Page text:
Annie Dalton confirms that her great-niece, Veronica Moser, 6, was among those killed Friday's Colorado movie theater shootings.
Updated at 3:39 p.m. ET: As victims and relatives began to return Saturday to the theater where a gunman killed 12 people in Aurora, Colo., a 6-year-old girl was confirmed to have been among the victims.
Veronica Moser, 6, died in the shooting rampage Friday morning, her great-aunt, Annie Dalton, told NBC News.
Fifty-eight other people were injured in the shootings. Twenty-eight remained in area hospitals Saturday afternoon, seven of them in critical condition. James Eagan Holmes, 24, a graduate student at the University of Colorado-Denver, was arrested outside the theater, clad in black body armor and armed with three weapons.
Veronica's mother, Ashley Moser, 25, was shot in the throat and the abdomen. She remains paralyzed in critical condition and hasn't been told of her daughter's death, Dalton said.
"This is just a nightmare right now," Dalton said. "It's a nightmare.
"Eveything's surreal. It's just surreal."
People who attended the midnight screening of "Batman: The Dark Knight Rises" were allowed to return to the theater Saturday to retrieve their automobiles, which were left behind during the evacuation and subsequent investigation. Some of them left flowers and flags as tributes.
Military authorities identified two victims Saturday, confirming that Petty Officer Third Class John Larimer, 27, Air Force reservist Jesse Childress, 29, assigned to the 310th Force Support Squadron at Buckley Air Force Base in Aurora, died from their injuries sustained in the shootings.
The Arapahoe County Coroner's Office confirmed the identities of 11 fatalaties and tentatively confirmed the 12th who died in the shooting rampage and its aftermath.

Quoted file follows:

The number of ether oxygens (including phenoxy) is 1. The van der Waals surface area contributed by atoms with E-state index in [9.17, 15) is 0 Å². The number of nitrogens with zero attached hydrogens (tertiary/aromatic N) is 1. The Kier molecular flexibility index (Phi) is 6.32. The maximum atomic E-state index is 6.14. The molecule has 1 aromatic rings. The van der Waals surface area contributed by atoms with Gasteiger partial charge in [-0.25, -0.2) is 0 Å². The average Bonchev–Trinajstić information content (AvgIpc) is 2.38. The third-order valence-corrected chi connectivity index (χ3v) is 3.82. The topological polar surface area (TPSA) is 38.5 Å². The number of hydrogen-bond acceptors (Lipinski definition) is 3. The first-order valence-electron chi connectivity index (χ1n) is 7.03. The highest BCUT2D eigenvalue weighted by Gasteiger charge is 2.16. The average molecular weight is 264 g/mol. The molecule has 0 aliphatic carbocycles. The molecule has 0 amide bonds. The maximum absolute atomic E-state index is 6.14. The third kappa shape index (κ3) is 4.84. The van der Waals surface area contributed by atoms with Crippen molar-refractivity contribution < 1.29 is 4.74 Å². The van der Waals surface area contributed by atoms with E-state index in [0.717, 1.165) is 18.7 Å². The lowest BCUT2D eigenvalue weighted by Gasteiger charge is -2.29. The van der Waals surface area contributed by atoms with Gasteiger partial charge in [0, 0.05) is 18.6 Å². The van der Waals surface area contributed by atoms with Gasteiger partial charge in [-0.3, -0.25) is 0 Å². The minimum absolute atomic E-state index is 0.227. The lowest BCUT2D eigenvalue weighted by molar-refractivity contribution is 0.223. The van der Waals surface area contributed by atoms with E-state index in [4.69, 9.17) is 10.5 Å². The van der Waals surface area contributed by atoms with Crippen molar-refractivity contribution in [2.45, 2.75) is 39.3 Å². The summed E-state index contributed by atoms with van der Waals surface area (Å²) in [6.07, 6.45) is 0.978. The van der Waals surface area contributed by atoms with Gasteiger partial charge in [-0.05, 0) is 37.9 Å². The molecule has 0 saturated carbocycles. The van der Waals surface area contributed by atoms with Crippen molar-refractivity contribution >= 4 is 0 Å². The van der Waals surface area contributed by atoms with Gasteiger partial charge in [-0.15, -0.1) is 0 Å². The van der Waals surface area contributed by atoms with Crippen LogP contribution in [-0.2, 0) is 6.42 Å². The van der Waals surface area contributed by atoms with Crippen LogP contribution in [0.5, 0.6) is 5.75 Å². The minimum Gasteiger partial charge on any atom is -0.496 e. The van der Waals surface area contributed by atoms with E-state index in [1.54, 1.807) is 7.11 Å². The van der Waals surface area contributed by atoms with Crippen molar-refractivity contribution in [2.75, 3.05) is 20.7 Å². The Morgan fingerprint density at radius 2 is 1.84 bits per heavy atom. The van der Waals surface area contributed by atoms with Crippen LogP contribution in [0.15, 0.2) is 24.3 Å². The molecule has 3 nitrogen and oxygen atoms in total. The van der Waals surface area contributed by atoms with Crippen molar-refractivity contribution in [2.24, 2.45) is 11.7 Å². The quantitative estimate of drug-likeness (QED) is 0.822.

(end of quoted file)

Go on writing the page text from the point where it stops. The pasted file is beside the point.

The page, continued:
In Colorado and across the country, friends and family members of missing moviegoers anxiously awaited word on their loved ones, hoping for good news but fearing the worst.
The final bodies were removed from the theater a little after 5 p.m. Friday (7 p.m. ET), Aurora police chief Dan Oates said. He said police met with about 70 family members and friends to give an accounting of bodies that had been identified.
Police said families of the dead were being notified Friday night.
'It just lit up the theater'
Survivors said gunman was calm and purposeful as he opened fire from the front of the theater about 12:39 a.m. (2:39 a.m. ET).
"He shot once, and it just lit up the theater," said Pierce O'Farrill, who was attending the film with a friend. O'Farrill was wounded in the shoulder and the leg, and friend was also shot. Both are expected to survive.
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"He cocked and shot again," O'Farrill said. "At that moment, I grabbed my buddy, and we just hit the deck you know. I said, 'Get down! We have to get down!' And so I just buried my head down just in the aisle and just started to pray."
Stephen Barton and a friend were driving across the country from Connecticut and happened to be in Aurora when they decided to take in the "Dark Knight Rises" opening. Barton was wounded in the shoulder.
"At the time, I thought it was still fireworks. Then I got hit here," he said, pointing to his shoulder, "and then I realized it was something much more serious. And then people started screaming. There was a lot of chaos."
Patricia Legarreta of Denver, who was attending the movie with her fiancé and her two young children, suffered shrapnel wounds in her leg.
"There was a moment when the shooting stopped and I saw people running, and at that moment I just grabbed the baby and I just grabbed my daughter, just got out as fast as I could," Legarreta told NBC station KOB of Albuquerque, N.M. Legarreya recently moved to Denver from Espanola, N.M., where most of her family lives.
"I was thinking: 'We just gotta get out. I just gotta get out the doors, and if I fall dead just get my kids out of here," she said.
"It was just so horrible."
Aurora is a suburb less than 10 miles east of Denver, with a population of about 333,000 people. It is just 15 miles northeast of Columbine High School in Littleton, scene of a 1999 massacre in which two gunmen killed 12 fellow students and a teacher and wounded 26 other people before killing themselves.
The Red Cross set up a Safe and Well list where victims can list themselves to let their relatives know they're alive. You can view the list here.
Elizabeth Chuck, Leanne Gregg, Zoya Khan and Marian Smith of NBC News and Chris Jansing and Dax Tejera of MSNBC-TV contributed to this report.
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